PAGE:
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19 November 2012

A Closer Look at Italy's Proposed Financial Transaction Tax

Separate from the upcoming European Commission proposal for a financial transaction tax (FTT), Italy is pushing ahead with its own FTT. Fidessa's Paolo Adragna takes a look at the details.

Separate from the upcoming European Commission proposal for a financial transaction tax (FTT) under ‘enhanced co-operation’, Italy is pushing ahead with its own flavour of FTT, similar to the French tax which came into effect in August this year.

It took me longer than I expected to find something sensible about the Italian proposals. Reports in the Italian media were a little sketchy and reference to Government papers led me through something of a legal maze. Providing the closest English meaning of the Italian text, this is what I discovered:

(1) Proposals for the FTT are included in the ‘Stability Bill 2013′ (Legge di Stabilità 2013). Essentially, this is the budget for 2013. However, it is a draft bill (Disegno di Legge) currently under scrutiny by the ‘Treasury Select Committee’ (Commissione Bilancio e Tesoro) of the ‘Chamber of Deputies’ (Camera dei Deputati). According to the parliamentary schedule, no date has been set for a reading.

(2) The bill needs to be approved, without amendment, by both the ‘Chamber of Deputies’ and the ‘Senate’ (Senato della Repubblica) in order for it to become law. Concluding proceedings so that the bill is in force by the 1st January 2013 looks like quite a challenge. However, there are two items in the draft that make me suspicious. First, an explicit reference to transactions concluded from 1st January 2013, and second, some kind of taxation arrangements with the Catholic Church which are supposed to be in force by the beginning of the new fiscal year (guess when? 1st January 2013!).

I am inclined to think that, at some point in December, the Italian government may push for the reading to be scheduled at short notice and then seek a confidence vote which automatically makes all amendments void in the Italian system. The bill could indeed become law as early as the 1st January, or even be applied retrospectively.

However, when the bill becomes law, the actual rules for the application of a FTT are to be established by the ‘Treasury’ (Ministero dell’Economia e delle Finanze) within 60 days of the publication of the bill by a special decree (Decreto). Unfortunately this paragraph is not very explicit, but I understand it as a Decreto Legislativo, an act of government that automatically becomes law 15 days after publication.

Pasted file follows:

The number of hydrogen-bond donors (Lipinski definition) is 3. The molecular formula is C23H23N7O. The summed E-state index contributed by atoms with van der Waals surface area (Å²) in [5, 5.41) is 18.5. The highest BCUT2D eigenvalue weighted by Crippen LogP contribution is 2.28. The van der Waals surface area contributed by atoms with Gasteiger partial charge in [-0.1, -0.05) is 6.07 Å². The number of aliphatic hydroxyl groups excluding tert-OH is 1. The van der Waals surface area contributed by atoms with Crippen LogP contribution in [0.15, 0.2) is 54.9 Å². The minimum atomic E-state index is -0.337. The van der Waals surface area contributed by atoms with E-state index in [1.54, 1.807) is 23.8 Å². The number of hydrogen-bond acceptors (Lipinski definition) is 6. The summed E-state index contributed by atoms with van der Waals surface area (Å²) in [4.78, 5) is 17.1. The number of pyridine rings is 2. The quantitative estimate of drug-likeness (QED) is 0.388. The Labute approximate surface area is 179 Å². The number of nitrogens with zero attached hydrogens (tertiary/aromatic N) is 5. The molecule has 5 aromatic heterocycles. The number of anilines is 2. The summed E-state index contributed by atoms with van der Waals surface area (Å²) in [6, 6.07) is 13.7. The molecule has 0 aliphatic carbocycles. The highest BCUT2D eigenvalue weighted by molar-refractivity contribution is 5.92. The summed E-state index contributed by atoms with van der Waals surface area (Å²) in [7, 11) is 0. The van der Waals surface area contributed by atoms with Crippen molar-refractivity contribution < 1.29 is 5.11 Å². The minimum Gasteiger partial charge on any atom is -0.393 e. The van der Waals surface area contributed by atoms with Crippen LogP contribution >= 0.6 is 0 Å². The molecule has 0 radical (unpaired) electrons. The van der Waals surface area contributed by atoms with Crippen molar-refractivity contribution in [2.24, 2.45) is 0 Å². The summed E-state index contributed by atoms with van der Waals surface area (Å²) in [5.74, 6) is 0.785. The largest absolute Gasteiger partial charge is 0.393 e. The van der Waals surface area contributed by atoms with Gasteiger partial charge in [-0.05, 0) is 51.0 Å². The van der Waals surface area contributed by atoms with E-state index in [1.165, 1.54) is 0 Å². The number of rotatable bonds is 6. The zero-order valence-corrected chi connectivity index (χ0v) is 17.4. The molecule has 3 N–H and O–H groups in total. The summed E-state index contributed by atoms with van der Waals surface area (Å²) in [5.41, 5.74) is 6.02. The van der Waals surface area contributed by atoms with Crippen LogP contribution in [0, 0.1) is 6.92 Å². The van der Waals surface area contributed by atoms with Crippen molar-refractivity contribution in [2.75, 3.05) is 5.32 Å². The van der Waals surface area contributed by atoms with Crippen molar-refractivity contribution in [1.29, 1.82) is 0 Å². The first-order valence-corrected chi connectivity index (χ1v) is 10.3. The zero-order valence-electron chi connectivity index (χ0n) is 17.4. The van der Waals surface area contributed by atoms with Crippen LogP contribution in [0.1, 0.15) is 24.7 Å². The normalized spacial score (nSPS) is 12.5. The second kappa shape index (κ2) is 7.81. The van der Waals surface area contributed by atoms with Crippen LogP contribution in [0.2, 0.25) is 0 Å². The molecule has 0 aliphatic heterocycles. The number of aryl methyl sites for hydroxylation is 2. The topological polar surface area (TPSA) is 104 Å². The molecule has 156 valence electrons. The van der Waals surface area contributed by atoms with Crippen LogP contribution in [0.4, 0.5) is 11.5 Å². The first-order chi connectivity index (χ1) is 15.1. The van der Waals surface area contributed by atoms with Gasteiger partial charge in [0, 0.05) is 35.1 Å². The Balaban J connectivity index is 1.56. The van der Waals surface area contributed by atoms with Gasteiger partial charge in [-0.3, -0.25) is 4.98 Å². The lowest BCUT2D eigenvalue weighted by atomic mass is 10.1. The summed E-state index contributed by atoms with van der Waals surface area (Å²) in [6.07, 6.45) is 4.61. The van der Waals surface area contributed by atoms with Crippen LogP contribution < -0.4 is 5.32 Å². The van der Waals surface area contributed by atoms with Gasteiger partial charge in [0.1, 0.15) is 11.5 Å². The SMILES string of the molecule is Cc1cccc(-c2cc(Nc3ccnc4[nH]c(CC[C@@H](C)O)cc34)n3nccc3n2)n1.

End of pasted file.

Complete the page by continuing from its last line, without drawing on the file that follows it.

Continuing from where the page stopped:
So that’s the possible timescale, now to the detail (hope you are still with me):

• The draft bill specifies that the Italian FTT is 0.05% (it’s basically a stamp duty)
• The tax is going to be applied to both the purchase and the sale of instruments issued by residents, regardless of the quotation (it does not affect share issuing)
• The duty is payable even if the transaction occurs outside the Italian territory, as long as one of the counterparties is resident in Italy
• FTT is going to be charged on shares and assimilati (i.e. any instrument treated as shares by Italian law)
• It will also apply to all transactions on derivatives contracts, except when the underlying instrument is a bond of a EU country / EEA member, as long as one of the counterparties resides in Italy
• The tax will be collected by any licenced intermediary: banks and brokers, plus notaries (i.e. persons licensed to certify the validity of a contract in Continental Law, as opposed to solicitors in Common Law) and is payable directly to the Agenzia delle Entrate (the ‘Inland Revenue’) or any licenced operator
• No tax is applicable when the counterparty is the European Union (EU), the European Central Bank, central banks of EU member states, central banks managing the reserves of other states or international organisations whose foundational treaty has been ratified by Italy

And, as I said before, any of the above could yet be amended during the committee/parliamentary reading. Ci siamo capiti, no?

This commentary originally appeared on Nov. 15 on Regulation Matters, a blog series from Fidessa's Regulation Team.

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